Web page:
They say that the DSLR’s better days are behind it, but it’s still the choice for most working pros. Rapid advances on point and shoots, ILCs (mirrorless interchangeable lens cameras) and smart phones have left the DSLR looking like the camera of yesteryear, so here are a few features we think every DSLR should have now. Read more…
Privacy is a big concern these days, what with the NSA looking over both your shoulders, reading your emails and chiming in on your cell phone conversations. And while you might not be able to “fight the man” as it were, you can protect your privacy a bit by learning how to remove sensitive location information from the photos you post online. Read more…
The photograph above shows the location where the following Tweet was posted:
Love hiding in the back at work because I have a 35 year old creeper. #scared #help
It’s one of the photos in a project titled Geolocation: tributes to the Data stream, by photographers Nate Larson and Marni Shindelman. Each image in the series shows the location were a particular geotagged Twitter Tweet was posted.
The saga of anti-virus pioneer John McAfee’s run from the law is a strange one, but this much is clear: McAfee wishes geotagging wasn’t a feature built into modern cameras. After a month of fleeing from Belizean law enforcement after a neighbor was found murdered, the software tycoon was finally taken into custody this week, largely due to a single photo loaded with GPS data.
Israeli photographer Ido Nassimi wanted to geotag the photographs shot using his Nikon D90, but didn’t want to shell out $200 bucks for Nikon’s official GP-1 GPS receiver. Since he had a GPS Bluetooth receiver lying around, he decided to do some research and make it compatible with his DSLR. He ended up successfully building one for around $50.
It’s strange to think that cartography laws could somehow affect the functionality of your camera overseas, but a recent article on Ogle Earth points out that just such a thing has been going on with GPS-enabled cameras as far back as 2010. The whole “investigation” into the matter began with the release of the Panasonic TS4 earlier this year. For some reason the press release cautioned that the GPS in the camera “may not work in China or in the border regions of countries neighboring China.”
But after doing some digging they discovered that these restrictions are not limited to the TS4, nor are they even limited to Panasonic. In fact, many major manufacturers go to great lengths to conceal or toss away the location data captured by GPS-enabled cameras when you’re taking photos in the People’s Republic of China. Read more…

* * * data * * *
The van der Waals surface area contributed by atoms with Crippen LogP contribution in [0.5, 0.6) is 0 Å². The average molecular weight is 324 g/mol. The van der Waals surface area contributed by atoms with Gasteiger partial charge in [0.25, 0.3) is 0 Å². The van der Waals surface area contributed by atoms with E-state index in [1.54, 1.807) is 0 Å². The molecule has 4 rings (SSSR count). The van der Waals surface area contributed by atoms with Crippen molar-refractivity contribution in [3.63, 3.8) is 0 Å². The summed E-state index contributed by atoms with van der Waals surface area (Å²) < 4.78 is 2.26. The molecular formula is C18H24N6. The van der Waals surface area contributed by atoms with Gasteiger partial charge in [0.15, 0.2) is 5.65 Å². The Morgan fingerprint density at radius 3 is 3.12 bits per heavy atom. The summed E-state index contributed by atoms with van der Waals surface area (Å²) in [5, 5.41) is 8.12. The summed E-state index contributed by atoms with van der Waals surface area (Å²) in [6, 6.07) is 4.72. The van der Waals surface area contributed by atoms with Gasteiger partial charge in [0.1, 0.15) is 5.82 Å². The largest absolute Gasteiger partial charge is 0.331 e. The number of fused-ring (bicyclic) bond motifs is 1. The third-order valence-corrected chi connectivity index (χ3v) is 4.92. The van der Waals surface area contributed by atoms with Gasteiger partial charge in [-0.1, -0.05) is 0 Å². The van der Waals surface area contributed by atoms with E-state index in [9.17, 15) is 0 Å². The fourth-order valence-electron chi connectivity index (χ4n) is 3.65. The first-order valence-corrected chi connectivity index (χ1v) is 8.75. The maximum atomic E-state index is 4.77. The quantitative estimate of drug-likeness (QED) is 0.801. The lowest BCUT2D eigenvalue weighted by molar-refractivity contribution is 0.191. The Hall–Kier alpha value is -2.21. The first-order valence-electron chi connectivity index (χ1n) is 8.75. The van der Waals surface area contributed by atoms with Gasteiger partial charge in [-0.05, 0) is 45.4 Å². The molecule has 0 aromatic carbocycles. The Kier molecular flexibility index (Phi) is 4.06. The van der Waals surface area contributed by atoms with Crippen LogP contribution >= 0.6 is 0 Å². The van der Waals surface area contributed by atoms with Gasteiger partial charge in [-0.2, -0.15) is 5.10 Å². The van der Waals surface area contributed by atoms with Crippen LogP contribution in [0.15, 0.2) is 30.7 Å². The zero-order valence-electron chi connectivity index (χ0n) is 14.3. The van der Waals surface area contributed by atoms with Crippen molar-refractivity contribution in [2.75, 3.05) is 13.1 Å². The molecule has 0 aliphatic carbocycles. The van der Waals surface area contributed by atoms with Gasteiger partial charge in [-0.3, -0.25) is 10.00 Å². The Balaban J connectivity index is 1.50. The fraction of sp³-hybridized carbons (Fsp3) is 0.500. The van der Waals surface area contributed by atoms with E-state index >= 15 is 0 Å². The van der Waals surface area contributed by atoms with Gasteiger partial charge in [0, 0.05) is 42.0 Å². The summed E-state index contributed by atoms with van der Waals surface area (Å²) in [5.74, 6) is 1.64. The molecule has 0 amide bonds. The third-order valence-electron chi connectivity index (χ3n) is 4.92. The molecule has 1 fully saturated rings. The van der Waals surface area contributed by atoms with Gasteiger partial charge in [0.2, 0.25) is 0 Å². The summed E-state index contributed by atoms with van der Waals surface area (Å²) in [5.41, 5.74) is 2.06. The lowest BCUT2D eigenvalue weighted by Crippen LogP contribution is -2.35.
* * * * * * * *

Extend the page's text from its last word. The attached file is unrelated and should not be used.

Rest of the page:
9 out of 10 adults in America believe that people are over-sharing sensitive personal information. One culprit is the GPS-enabled camera, which can reveal exactly where you were at a specific time by baking the information into photos. If you’re uncomfortable with how specific this EXIF data is, Canon has a solution: fuzzy precision. The company has patented a system that may one day allow its camera users to choose “low precision” EXIF data. This means cameras would record rough and non-specific details of when and where an image was made. Instead of 12:31pm, it might record it was 12-1pm, and instead of a particular location, it might provide a general area on a map.
(via Egami via Canon Watch)
If you have an old mount for attaching a GPS or cell phone to your windshield, you can upcycle it into a suction cup tripod for your camera (just make sure it’s not the flimsy kind that falls off on its own). What you’ll need to do is flatten the mount surface and then install a tripod screw. Nano_Burger has a step-by-step tutorial on how he did this conversion over on Instructables. The resulting tripod allows you to fix your camera in locations that aren’t accessible to tripods that don’t suck (hah, get it?).
Turn Your GPS Suction Cup Support Into A Camera Tripod (via Lifehacker)
Remember the network and Wi-Fi icons in the Canon patent we shared yesterday? Well, they both appeared today in the Canon 1D X announcement, but only one of them is built in. The new DSLR offers a built-in gigabit Ethernet jack for ultra-fast data transfers, but wireless transfers will require an additional add-on: the WFT-E6A Wireless File Transmitter. It’s designed exclusively for the new camera, and supports Bluetooth in addition to Wi-Fi. Priced at $600, it costs as much as an entry level DSLR.
There will also be a Canon GP-E1 GPS Receiver add-on for logging location data and camera direction. It’ll have a retail price of $300 when it’s released alongside the camera in March 2012.
In other news, Canon has passed the 70 million mark for EF lenses produced, while Nikon has just produced its 65 millionth SLR lens.
Flickr introduced an innovative location-based privacy feature today called “geofences“. It’s a way of assigning default privacy settings to certain locations for geotagged photographs. For example, you can assign a geofence with a certain radius around your home, and automatically set those photos’ location data to only be visible to your friends and family. Each user can have up to 10 geofences, and existing photographs are automatically updated to new geofence privacy settings.